Publication Date: September 2001
A brief, historical review of the study of the interdependency between politics and economic distribution is oﬀered. While the impact of economic interests on politics has been acknowledged for thousands of years, and the impact of politics on distribution for hundreds, it is only in the last thirty years that formal models of the interdependency between economic distribution and politics have been formulated. A general model of political-economic equilibrium is proposed, in which political competition and economic distribution jointly determine each other. Several examples are given. The author proposes that political economy, conceived of as studying this process of joint determination, is in its infancy.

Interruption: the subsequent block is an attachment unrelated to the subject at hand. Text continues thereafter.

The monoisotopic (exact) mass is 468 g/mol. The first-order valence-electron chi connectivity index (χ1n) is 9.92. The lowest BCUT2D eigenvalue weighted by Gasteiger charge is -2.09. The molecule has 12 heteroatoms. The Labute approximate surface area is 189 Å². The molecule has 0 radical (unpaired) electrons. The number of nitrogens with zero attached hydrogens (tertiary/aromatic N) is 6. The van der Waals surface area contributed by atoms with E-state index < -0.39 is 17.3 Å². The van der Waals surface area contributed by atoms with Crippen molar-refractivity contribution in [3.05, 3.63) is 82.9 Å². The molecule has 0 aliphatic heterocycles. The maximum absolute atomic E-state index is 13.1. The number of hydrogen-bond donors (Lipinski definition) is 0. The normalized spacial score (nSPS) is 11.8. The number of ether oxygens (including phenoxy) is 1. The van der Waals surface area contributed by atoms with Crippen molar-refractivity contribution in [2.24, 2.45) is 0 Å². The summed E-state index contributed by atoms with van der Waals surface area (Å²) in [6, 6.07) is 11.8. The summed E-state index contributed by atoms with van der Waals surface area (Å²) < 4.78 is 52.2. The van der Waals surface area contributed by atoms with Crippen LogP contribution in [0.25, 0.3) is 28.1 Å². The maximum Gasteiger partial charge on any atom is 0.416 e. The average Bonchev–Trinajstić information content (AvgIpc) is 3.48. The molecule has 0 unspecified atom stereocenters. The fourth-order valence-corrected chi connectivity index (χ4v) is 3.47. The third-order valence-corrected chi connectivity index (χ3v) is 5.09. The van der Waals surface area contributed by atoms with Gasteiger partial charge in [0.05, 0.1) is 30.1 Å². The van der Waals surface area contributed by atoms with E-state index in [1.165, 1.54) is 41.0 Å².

JEL Classification Codes: D72